For Washingtonians, Irvington, Virginia is a great place to spend a weekend. Located almost down at the tip of Virginia’s Northern Neck, Irvington is a tiny town of fewer than 500 residents. Despite its small size, Irvington and its environs have much to offer visitors.
Irvington served as a steamboat town during the 1890s and early 1900s. The Steamboat Museum on the town common offers visitor a glimpse of what the era was like. Also located on the town common is the big monthly market that takes place every first
Saturday from April to November.
Food is important in Irvington. Nate’s Trick Dog Cafe, where oysters “Shanghai” are a spicy delight along with more traditional raw, roasted or fried bivalves, fresh fish and meat dishes, is an excellent place to dine. It’s a popular place with the locals and serves sophisticated food in a friendly atmosphere. The Local serves breakfast and some unusual sandwich combinations, including a classic pulled pork barbecue sandwich “with or without cole slaw.”
The Hope and Glory Inn, an elegant bed and breakfast in town, is another place to get some excellent food. The inn is located in a former schoolhouse with two entrance doors — one for girls and one for boys. Along with a fine restaurant, Hope and Glory has a cozy bar, well-appointed rooms and cottages in a flower-filled garden. Hosts Dudley and Peggy Patteson make sure their guests are happy.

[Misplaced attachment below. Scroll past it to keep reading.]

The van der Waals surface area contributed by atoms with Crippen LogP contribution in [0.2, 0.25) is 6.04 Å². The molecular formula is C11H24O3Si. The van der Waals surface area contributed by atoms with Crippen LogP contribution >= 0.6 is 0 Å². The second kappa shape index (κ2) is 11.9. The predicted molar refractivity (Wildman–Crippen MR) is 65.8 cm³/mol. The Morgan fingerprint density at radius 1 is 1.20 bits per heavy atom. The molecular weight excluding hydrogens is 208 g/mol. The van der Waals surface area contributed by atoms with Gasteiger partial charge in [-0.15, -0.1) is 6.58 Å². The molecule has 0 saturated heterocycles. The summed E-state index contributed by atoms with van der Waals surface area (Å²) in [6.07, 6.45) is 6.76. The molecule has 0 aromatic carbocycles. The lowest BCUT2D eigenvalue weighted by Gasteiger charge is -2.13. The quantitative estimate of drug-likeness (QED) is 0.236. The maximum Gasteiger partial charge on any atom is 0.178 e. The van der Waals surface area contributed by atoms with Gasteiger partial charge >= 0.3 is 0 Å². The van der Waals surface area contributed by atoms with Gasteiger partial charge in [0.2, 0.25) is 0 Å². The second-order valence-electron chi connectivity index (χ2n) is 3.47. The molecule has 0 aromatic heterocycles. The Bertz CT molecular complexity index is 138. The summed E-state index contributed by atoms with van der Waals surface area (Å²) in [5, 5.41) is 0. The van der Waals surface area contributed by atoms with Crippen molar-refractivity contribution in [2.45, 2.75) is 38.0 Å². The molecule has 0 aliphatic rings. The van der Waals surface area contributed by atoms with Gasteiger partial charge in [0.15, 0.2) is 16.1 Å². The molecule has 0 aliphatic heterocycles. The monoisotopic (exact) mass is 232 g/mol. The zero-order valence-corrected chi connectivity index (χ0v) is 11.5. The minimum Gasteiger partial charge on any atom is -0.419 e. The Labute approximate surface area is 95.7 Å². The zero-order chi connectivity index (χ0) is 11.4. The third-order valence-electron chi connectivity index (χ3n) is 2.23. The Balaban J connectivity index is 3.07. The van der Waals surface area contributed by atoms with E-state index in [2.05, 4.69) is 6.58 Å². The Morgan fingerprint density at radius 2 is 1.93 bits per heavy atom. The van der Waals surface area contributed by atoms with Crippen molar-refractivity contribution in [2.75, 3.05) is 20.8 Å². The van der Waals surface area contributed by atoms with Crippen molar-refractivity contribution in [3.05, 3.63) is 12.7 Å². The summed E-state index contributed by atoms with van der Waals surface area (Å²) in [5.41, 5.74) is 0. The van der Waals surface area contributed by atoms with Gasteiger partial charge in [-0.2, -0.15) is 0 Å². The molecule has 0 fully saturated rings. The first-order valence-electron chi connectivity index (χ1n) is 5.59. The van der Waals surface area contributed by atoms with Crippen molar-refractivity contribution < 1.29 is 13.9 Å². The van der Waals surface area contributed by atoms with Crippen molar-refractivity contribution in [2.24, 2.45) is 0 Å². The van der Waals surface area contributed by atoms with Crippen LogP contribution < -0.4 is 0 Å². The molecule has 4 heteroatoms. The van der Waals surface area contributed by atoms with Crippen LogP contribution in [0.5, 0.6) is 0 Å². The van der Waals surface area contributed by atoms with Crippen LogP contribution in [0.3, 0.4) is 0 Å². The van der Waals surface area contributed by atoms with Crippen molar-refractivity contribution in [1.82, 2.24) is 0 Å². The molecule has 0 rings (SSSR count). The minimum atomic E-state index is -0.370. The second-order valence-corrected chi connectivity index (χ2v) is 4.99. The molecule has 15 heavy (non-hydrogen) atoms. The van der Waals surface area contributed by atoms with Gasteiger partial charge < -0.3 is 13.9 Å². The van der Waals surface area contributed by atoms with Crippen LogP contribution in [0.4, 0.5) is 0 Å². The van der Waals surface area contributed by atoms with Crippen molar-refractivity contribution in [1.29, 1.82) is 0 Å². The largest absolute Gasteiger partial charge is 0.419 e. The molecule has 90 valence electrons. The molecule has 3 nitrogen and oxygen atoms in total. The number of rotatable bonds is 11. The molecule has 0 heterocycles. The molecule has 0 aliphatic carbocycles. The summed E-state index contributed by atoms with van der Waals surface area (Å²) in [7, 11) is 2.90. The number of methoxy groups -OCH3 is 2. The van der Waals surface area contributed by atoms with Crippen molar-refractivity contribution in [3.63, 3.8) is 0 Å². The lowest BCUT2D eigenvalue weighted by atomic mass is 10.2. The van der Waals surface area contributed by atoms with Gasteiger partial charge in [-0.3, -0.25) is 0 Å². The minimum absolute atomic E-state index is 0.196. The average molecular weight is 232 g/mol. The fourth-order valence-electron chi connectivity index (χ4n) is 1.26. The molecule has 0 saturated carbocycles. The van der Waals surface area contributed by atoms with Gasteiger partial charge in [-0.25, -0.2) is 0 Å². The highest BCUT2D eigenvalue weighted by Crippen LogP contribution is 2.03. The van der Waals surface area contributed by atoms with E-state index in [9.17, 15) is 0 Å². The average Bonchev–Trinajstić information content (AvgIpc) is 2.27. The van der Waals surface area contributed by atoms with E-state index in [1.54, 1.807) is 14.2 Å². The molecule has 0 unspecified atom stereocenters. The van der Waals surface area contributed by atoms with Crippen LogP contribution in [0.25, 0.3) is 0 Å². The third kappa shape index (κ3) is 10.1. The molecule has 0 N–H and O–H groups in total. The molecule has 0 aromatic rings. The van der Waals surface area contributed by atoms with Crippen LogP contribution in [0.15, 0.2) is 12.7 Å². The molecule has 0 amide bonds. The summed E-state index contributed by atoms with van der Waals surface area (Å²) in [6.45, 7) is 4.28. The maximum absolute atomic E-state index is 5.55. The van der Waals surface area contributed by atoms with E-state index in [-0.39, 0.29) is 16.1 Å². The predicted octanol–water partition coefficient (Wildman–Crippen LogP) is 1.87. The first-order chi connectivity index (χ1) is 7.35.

Irvington is home to the Tides Inn, a resort and spa catering to golfers, fishermen and families, as well as oyster lovers visiting the area to explore Virginia’s “Oyster Trail.” The Inn is planning to turn one of its buildings into time-share condos, an added attraction for Washingtonians.
Just outside the town, identified by a giant corkscrew, is the
Dog and Oyster Winery, a family business owned by the Pattesons, that produces some award winning wines. It’s named for the rescue dogs who protect the vines from the deer that feast on the sweetest grapes.
Not far from the vineyard is the beautifully restored mid-eighteenth century Historic Christ Church. The brickwork, distinctive roof, compass-head windows, high-backed wooden box pews and rare triple-decker pulpit make the church a unique building. The church is used for services every Sunday during the summer and is available to all denominations. A small museum explains the history of the church and its construction.
There are many other small towns in the vicinity with interesting histories and sights, crafts, restaurants and numerous places to stay. Several towns offer week-end performances by community theater groups. For example, the Lancaster Players perform regularly in White Stone, a few miles south of Irvington. The audience sits at tables for four or six, and enjoys gratis plates of cheese and fruit. Drinks can be ordered and enjoyed during the performance, and “a good time is had by all.” White Stone has a cozy waterside restaurant, Willaby’s Cafe, specializing in oysters for theater-goers who would like a meal before the play.